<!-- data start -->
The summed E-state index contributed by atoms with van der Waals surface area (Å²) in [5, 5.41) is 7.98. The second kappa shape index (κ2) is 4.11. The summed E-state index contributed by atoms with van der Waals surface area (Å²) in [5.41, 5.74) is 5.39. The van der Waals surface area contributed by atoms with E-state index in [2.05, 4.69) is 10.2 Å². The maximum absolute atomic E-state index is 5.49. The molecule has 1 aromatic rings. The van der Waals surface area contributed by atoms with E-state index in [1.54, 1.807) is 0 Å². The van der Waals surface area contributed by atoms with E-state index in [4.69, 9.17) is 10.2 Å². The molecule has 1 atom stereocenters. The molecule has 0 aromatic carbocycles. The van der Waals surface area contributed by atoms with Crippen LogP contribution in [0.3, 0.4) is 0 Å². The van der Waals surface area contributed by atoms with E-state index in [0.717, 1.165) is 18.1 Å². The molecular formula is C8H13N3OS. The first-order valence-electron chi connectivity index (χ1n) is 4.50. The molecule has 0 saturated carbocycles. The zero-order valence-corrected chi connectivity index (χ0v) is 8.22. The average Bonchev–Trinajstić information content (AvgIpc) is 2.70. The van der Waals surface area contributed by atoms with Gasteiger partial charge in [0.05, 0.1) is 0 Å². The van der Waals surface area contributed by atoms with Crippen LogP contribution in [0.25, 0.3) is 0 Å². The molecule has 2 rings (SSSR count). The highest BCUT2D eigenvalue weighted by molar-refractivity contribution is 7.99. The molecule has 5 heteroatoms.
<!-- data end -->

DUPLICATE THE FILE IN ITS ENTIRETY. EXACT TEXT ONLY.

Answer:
The summed E-state index contributed by atoms with van der Waals surface area (Å²) in [5, 5.41) is 7.98. The second kappa shape index (κ2) is 4.11. The summed E-state index contributed by atoms with van der Waals surface area (Å²) in [5.41, 5.74) is 5.39. The van der Waals surface area contributed by atoms with E-state index in [2.05, 4.69) is 10.2 Å². The maximum absolute atomic E-state index is 5.49. The molecule has 1 aromatic rings. The van der Waals surface area contributed by atoms with E-state index in [1.54, 1.807) is 0 Å². The van der Waals surface area contributed by atoms with E-state index in [4.69, 9.17) is 10.2 Å². The molecule has 1 atom stereocenters. The molecule has 0 aromatic carbocycles. The van der Waals surface area contributed by atoms with Crippen LogP contribution in [0.3, 0.4) is 0 Å². The van der Waals surface area contributed by atoms with E-state index in [0.717, 1.165) is 18.1 Å². The molecular formula is C8H13N3OS. The first-order valence-electron chi connectivity index (χ1n) is 4.50. The molecule has 0 saturated carbocycles. The zero-order valence-corrected chi connectivity index (χ0v) is 8.22. The average Bonchev–Trinajstić information content (AvgIpc) is 2.70. The van der Waals surface area contributed by atoms with Gasteiger partial charge in [0.05, 0.1) is 0 Å². The van der Waals surface area contributed by atoms with Crippen LogP contribution in [0.25, 0.3) is 0 Å². The molecule has 2 rings (SSSR count). The highest BCUT2D eigenvalue weighted by molar-refractivity contribution is 7.99. The molecule has 5 heteroatoms.